Reply To: Power meter?

Ryan Vaart

I reckon Coach will recommend using heart rate in addition to power, if you go with a powermeter.  No argument from me there — both are useful info.

That said, I’m a long-term convert to power.  I started using a Powertap hub-based wheel back in the early 2000s when they first came on the market.  Today, I’m using a Power2Max crankset (, which has really been trouble-free.

To me, the benefits of using power include: more data that allows me to measure/maintain workouts at prescribed levels (both on the road and on a trainer); information that helps me gauge efforts (especially at races) so that I don’t push too hard (up hills and at the start of the bike are places I tend to do this) or to keep my level of effort up (long, flat races I’ve found I tend to zone out and can let my level of effort drop); unbiased info that helps me know if weather/temp/emotions are affecting my ride (i.e., I might feel really great, but my power levels are  higher than planned, so I might want to back it off a bit); and instant feedback on level of effort (especially useful on short hills).  note: I usually set my computer to show a rolling 3 second or more average power number to smooth out the jumps/spikes in power that naturally occur in shorter periods of time.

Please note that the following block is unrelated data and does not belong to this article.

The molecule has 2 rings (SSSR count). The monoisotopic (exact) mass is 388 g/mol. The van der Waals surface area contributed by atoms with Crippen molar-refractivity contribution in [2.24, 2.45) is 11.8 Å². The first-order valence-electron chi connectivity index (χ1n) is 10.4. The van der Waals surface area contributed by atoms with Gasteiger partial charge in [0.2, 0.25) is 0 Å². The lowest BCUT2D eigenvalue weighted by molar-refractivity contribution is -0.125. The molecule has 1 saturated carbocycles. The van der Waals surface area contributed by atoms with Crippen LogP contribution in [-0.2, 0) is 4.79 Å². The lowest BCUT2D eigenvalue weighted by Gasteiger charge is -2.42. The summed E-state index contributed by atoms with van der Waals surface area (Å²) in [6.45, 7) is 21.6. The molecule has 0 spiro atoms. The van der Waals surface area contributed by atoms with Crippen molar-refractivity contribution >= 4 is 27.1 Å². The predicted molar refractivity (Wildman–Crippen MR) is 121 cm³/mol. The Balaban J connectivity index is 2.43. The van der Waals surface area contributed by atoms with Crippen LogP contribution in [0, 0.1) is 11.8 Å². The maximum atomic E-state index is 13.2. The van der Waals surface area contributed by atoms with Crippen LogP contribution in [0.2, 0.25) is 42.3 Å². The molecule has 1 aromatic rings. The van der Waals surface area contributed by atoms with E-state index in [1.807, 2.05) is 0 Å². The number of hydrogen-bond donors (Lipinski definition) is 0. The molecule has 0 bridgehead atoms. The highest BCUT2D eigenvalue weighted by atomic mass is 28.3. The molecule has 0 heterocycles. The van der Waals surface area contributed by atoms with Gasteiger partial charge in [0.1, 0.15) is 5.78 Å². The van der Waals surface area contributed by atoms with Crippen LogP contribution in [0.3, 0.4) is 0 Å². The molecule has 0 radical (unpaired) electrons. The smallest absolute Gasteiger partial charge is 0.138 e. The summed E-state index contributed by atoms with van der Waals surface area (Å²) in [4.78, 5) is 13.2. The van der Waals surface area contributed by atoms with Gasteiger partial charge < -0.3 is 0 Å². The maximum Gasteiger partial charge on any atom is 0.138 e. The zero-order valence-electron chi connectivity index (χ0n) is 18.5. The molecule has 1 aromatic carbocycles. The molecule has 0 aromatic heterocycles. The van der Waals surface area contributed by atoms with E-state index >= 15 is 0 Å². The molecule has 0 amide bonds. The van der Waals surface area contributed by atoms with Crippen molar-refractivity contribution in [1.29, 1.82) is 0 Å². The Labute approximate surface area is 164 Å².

I’ve also found that using power all the time can really help me understand my race thresholds better than I do with a straight-up threshold test.  As an example, reviewing power data after a half Ironman race gives me a really good data point on what I can maintain for 2+ hours (and then translate that to a 5+ hour IM ride) — far better than the estimate I’ve been able to get from a 20 min power test on a trainer/road.

If you’re not into data/numbers, you might not like power as much as I do — but I’ve found it to be a much more consistent, usable data set than anything else I’ve used.